• Federal: CDC, CSAT, HRSA and other federal grants

  • Professional organizations including fraternal agencies

  • Radio stations

  • Private voluntary organizations

  • Individuals (e.g., social workers)

Collaborations help to make the work of CBOs more effective and efficient to the extent that both partners, now interdependent upon one another, fulfill their obligations and value their partner's experience as much as their own.

Unsuccessful collaborations can create frustration and waste energy in organizations and staff that already feel overwhelmed and under-supported. The factors reported to help and hinder collaboration are described in Table 7 below.

Table 7. Factors Helping and Hindering Collaborations
  • Each partner clear about what they are contributing

  • Control issues defined and boundaries set

  • Commitment of each organization to fulfill responsibilities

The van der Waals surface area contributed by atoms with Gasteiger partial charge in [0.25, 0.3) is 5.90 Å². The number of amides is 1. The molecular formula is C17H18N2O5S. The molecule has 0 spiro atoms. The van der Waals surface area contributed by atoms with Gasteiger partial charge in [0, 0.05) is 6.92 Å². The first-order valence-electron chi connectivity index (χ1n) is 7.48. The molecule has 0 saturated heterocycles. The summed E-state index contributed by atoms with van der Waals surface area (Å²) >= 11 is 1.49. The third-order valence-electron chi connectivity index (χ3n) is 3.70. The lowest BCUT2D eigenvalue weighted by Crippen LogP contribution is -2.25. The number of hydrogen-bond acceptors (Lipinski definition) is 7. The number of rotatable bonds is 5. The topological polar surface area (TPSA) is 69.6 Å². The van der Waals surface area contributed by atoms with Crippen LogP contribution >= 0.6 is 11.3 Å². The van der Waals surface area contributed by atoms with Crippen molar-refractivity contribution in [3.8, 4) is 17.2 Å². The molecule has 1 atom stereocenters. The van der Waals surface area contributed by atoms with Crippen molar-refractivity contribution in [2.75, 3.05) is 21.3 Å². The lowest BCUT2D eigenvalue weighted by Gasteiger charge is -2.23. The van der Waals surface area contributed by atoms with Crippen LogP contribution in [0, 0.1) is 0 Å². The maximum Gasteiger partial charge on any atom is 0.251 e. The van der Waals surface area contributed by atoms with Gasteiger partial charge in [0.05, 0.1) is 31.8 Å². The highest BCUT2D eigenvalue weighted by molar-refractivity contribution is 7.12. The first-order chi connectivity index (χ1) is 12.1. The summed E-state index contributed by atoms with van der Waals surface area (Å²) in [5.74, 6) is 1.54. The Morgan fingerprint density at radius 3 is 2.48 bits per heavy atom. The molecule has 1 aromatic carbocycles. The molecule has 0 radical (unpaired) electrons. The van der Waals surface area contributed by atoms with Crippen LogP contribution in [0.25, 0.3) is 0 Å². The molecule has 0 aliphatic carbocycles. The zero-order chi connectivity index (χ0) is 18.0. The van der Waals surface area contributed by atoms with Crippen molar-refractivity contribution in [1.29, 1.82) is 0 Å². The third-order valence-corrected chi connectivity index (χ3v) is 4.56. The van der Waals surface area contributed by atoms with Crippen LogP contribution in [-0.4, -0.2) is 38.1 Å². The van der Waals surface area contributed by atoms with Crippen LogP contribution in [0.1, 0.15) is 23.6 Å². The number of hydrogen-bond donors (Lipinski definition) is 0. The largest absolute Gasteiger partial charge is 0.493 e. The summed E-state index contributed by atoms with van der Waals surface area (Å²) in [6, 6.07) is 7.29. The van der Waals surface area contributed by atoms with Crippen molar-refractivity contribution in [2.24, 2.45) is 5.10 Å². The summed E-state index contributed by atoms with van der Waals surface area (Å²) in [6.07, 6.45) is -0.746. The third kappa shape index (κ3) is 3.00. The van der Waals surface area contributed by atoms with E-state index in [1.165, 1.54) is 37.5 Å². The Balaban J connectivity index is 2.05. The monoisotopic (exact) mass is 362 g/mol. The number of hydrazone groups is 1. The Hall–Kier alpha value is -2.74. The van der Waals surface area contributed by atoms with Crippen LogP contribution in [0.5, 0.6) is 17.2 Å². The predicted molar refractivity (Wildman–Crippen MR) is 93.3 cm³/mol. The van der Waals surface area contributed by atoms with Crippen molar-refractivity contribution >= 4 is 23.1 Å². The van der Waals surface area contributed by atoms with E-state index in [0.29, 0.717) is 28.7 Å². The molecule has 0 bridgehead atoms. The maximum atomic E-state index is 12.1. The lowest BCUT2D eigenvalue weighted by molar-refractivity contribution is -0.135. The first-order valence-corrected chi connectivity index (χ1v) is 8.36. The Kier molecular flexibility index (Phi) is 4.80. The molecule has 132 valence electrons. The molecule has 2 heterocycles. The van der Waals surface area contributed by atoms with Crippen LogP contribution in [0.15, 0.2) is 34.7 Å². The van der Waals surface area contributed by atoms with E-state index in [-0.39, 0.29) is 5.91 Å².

• Each agency has a specialty

  • Clear communication

  • Monitoring or systematic evaluation of the collaborative effort

  • Ability to choose partners

  • Benefits to each agency defined

  • Members of target population on staff

  • Personal relationships and professional affiliations/members
  • Forced collaboration from funders

  • Target populations of various CBO are too diverse

  • Turf issues due to competition for money

  • Short funding cycle

  • Organizational systems not compatible

  • Lack of information

  • Different standards of CBO

  • One group does not fulfill responsibilities

  • Turnover of staff

  • Capitated payment systems

The factors described in Table 7 reflect the synthesis of information most often described by the CBO staff we interviewed. There were exceptions, however. For example, CBOs in a forced collaboration may still be able to communicate well about responsibilities and benefits. Or, CBOs in a voluntary relationship may discover that their target populations are too diverse to bring together. Despite the troubles sometimes associated with collaboration, CBOs reported that collaboration is an important and necessary activity in which to engage. The emphasis that CBOs place on collaboration, despite its difficulties, can be seen as an indication of CBO commitment to the communities and populations they were created to serve.